5 poems to feed your soul during the lockdown and social distancing
Passing each day is becoming difficult for some of us at times during the current lockdown situation. Cooped up inside our homes, not going out for fresh air or to meet friends and see new places, does affect us after a certain point of time. But there is one thing which has time and again come to our rescue in the past, and can do so again in the current scenario- poetry. Soothing lines in poems have been able to calm many a nerve through their wisdom.
We’ve chosen a few poems for you which you can go through whenever feeling down, for the rest of the time, ofcourse you can see Netflix, talk on the phone and catch up on sleep (though guess you’ve been doing enough of that already).
Insha’Allah by Danusha Laméris (2014)
We must always remember that the power of prayer is very important and can get us through the most difficult of times.
I don’t know when it slipped into my speech
that soft word meaning, “if God wills it.”
Insha’Allah I will see you next summer.
The baby will come in spring, insha’Allah.
Insha’Allah this year we will have enough rain.
So many plans I’ve laid have unravelled
easily as braids beneath my mother’s quick fingers.
Every language must have a word for this. A word
our grandmothers uttered under their breath
as they pinned the whites, soaked in lemon,
hung them to dry in the sun, or peeled potatoes,
dropping the discarded skins into a bowl.
Our sons will return next month, insha’Allah.
Insha’Allah this war will end, soon. Insha’Allah
the rice will be enough to last through winter.
How lightly we learn to hold hope,
as if it were an animal that could turn around
and bite your hand. And still we carry it
the way a mother would, carefully,
from one day to the next.
Good Bones by Maggie Smith (2017)
This poem was written three days after a gunman massacred 49 people at the Pulse nightclub in Orlando. But the poem keeps returning during difficult times, as it is about how we can talk to our children about their being love in the world, when all around such horrific acts keep on happening.
Life is short, though I keep this from my children.
Life is short, and I’ve shortened mine
in a thousand delicious, ill-advised ways,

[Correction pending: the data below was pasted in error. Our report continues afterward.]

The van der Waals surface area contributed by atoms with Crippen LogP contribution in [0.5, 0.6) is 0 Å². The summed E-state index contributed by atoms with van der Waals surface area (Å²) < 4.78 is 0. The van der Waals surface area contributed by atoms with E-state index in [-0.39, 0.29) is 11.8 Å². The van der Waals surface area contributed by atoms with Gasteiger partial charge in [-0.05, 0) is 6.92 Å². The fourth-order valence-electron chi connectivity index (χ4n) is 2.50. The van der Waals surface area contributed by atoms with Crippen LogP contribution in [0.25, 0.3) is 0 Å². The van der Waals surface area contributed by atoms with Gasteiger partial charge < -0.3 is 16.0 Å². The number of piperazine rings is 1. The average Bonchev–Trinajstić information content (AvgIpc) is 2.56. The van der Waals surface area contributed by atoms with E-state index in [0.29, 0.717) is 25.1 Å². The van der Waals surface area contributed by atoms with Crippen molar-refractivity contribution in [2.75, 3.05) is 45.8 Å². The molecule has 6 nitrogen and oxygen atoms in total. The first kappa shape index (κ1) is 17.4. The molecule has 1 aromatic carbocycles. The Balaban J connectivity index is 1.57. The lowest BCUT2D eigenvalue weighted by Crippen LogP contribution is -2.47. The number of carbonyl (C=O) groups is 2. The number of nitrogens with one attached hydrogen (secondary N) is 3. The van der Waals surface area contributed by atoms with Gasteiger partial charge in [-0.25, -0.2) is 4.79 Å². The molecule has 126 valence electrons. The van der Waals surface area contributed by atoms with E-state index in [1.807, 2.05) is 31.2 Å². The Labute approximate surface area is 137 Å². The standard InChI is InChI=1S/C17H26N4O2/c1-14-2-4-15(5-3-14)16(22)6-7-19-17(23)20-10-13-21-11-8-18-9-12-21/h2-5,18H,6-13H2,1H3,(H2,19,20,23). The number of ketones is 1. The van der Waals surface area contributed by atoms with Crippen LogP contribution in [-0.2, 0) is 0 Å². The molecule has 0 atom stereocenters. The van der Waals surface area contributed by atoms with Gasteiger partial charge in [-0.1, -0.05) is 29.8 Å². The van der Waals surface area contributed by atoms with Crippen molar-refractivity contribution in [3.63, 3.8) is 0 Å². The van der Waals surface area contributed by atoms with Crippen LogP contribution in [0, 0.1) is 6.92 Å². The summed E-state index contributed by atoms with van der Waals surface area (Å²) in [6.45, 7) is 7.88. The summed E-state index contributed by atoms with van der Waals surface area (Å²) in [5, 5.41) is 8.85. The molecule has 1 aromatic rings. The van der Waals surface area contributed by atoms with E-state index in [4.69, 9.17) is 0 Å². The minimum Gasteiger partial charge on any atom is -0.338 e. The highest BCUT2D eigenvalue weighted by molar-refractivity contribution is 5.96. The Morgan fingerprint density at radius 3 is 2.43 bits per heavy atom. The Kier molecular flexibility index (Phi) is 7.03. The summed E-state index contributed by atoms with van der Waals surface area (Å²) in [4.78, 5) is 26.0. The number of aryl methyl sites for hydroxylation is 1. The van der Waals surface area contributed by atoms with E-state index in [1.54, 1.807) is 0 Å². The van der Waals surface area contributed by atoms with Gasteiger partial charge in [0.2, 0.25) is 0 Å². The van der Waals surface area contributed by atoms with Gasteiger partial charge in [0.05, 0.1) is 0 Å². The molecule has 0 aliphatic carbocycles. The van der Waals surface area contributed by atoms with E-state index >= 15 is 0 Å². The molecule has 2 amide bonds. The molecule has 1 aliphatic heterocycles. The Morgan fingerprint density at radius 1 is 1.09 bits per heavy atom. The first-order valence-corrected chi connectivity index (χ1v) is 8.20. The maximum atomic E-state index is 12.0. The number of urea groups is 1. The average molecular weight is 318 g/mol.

a thousand deliciously ill-advised ways
I’ll keep from my children. The world is at least
fifty percent terrible, and that’s a conservative
estimate, though I keep this from my children.
For every bird there is a stone thrown at a bird.
For every loved child, a child broken, bagged,
sunk in a lake. Life is short and the world
is at least half terrible, and for every kind
stranger, there is one who would break you,
though I keep this from my children. I am trying
to sell them the world. Any decent realtor,
walking you through a real shithole, chirps on
about good bones: This place could be beautiful,
right? You could make this place beautiful.
Excerpt from To Bless the Space Between Us by John O’Donoghue (2008)
Although this poem was written for those recovering from a breakup, that does not mean it’s the only time when it should be read. This poem helps us to stop and look within and also that good times will return to our lives.
This is the time to be slow,
Lie low to the wall
Until the bitter weather passes.
Try, as best you can, not to let
The wire brush of doubt
Scrape from your heart
All sense of yourself
And your hesitant light.
If you remain generous,
Time will come good;
And you will find your feet
Again on fresh pastures of promise,
Where the air will be kind
And blushed with beginning.
The Orange by Wendy Cope (1992)
Happiness does lie in the smallest of things, whether it be just a walk in the park or crossing out items from that to do list you made over 2 weeks back. And generosity is a very important human quality, which you realize once going through this poem.
At lunchtime I bought a huge orange
The size of it made us all laugh.
I peeled it and shared it with Robert and Dave—
They got quarters and I had a half.
And that orange it made me so happy,
As ordinary things often do
Just lately. The shopping. A walk in the park
This is peace and contentment. It’s new.
The rest of the day was quite easy.
I did all my jobs on my list
And enjoyed them and had some time over.
I love you. I’m glad I exist.
Untitled by Kitty O’Meara (2020)
With everyone from Deepak Chopra to Bella Hadid sharing this poem on their social handles, it is the most recent one to go viral in the wake of the coronavirus epidemic. The poet suggests that during this time when many of us might be all alone, we should use the time for self reflection, exercise and joyful activities like dancing.
And the people stayed home. And read books, and listened, and rested, and exercised, and made art, and played games, and learned new ways of being, and were still. And listened more deeply. Some meditated, some prayed, some danced. Some met their shadows. And the people began to think differently.
And the people healed. And, in the absence of people living in ignorant, dangerous, mindless, and heartless ways, the earth began to heal.
And when the danger passed, and the people joined together again, they grieved their losses, and made new choices, and dreamed new images, and created new ways to live and heal the earth fully, as they had been healed.